Talia Connelly BFA 2018 TX
Shaina Tabak BFA 2018 FD
knitted polyester and nylon, urethane foam, dacron, steel
Imagined as a three dimensional drawing, the Squiggle Chair uses the technical capabilities of industrial knitting to realize expressive notions of form and color. With a custom knitted covering of vibrant colors that fade to white to simulate reflective highlights, the chair has an asymmetrical stance and an unusual, animated quality
Julia Steketee BFA 2018 FD
dyed mdf, shellac, wax
Conceived of as analogous to written language, these bowls invite the user to arrange them as one might do with letters when forming a word, sentence, poem, or code. With a variety of different vessel forms, the series proposes a spatial language. With potential for stacking, aligning, and colliding, the compositions one can create share a similarity with alphabets and syntax. As bowls, they get meaning from their usage; what they contain enriches the expressive potential of the imagined language.
Rowan Shaw-Jones BFA 2019 FD
dyed ash, danish cord
Following in the tradition of ladderback chairs, this chair evolves the pattern to a simpler, more compact, and lighter weight derivation. With lean proportions and a monochromatic black finish, the crispness of the lines and sturdy build make it well suited for a variety of modern interiors.
Marc Librizzi BFA 2019 FD
Bent Tube-Wood Chair
cherry veneer, leather
Using a unique process of rolling and bending wood veneer to create hollow tubes, producing this chair has more in common with tubular steel furniture than with typical wood production methods. As the wood tubes are bent, the veneer buckles and collapses, similar to less refined bends in tubular steel. But here this is celebrated and given a place of prominence. The woven strap seat and tubular construction recalls inexpensive, commonly found chairs, but the materiality of wood and leather make for something remarkable.
One of the first colleges of its kind in the US, Rhode Island School of Design (RISD) stands out as a leader in art and design education. Approximately 2,480 students from around the world are enrolled in full-time bachelor’s or master’s degree programs in a choice of 19 majors. Students value RISD’s accomplished faculty of artists and designers, the breadth of its specialized facilities and its hands-on approach to studio-based learning. Required courses in the liberal arts enrich the studio experience, equipping graduates to make meaningful contributions to their communities. Through their creative thinking and problem solving in a broad range of fields, RISD’s 26,000 alumni exemplify the vital role artists and designers play in fueling global innovation. Founded in 1877, RISD and the RISD Museum help make Providence, RI among the most culturally active and creative cities in the region.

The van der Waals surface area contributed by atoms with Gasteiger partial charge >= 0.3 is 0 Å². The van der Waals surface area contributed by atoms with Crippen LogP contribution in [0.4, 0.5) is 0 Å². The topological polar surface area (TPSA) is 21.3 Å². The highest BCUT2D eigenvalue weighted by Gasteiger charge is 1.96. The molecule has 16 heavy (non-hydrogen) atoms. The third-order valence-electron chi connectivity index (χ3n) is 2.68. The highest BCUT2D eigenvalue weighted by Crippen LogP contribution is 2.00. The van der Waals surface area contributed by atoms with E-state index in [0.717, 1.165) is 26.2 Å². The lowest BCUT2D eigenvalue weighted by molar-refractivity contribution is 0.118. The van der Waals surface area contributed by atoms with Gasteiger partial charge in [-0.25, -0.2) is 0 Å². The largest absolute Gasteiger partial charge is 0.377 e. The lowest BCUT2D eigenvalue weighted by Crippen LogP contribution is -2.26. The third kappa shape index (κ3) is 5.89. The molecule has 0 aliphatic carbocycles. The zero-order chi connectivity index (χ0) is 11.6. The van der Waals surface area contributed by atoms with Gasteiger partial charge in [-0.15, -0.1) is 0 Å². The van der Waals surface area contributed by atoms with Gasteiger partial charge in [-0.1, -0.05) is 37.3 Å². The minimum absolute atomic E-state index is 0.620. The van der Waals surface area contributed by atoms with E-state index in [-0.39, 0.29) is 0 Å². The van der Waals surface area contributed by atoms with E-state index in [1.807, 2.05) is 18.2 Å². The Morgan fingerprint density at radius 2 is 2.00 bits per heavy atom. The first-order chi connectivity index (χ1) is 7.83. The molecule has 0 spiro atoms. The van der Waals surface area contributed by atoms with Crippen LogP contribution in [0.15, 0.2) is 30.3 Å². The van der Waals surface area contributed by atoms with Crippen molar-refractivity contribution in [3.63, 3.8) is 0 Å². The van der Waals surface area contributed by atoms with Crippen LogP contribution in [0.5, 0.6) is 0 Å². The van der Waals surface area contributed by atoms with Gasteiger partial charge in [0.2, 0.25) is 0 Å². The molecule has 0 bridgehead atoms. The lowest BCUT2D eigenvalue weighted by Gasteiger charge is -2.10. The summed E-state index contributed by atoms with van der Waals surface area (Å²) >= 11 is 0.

The Department of Furniture Design educates students in a broad range of design study areas — furniture, objects, research and materials. Students develop conceptual and realization abilities by designing and building with real materials and at full scale. Through a sequenced curriculum, they investigate emerging challenges presented by new technologies, materials, and economic and ecologic conditions, along with changes in societal patterns.
organized and creative direction by assoc. professor Christopher Specce
photography by Erik Gould
For press inquiries, please contact:
RISD Public Relations
View RISD work from past ICFF exhibitions
The Narrative of Making
The featured work in both 2016 and 2017 was based on in-depth, multidisciplinary materials research, with Furniture Design students partnering with peers in Textiles to rethink the use of soft materials in furniture design. Rather than using conventional techniques to cover furniture with foam and textiles, in this work students emphasized the inherent qualities of the materials through methods based on weaving, knitting, knotting and crocheting.
Face to Face: Searching for Authentic Experiences
RISD’s contribution to the 2015 fair showcased objects that encouraged direct communication in a world dominated by electronic devices. Some of these pieces worked with technology to enrich experiences, while others formed a peaceful oasis free from technological interference. Taken as a whole, they promoted meaningful human interactions that created authentic experiences.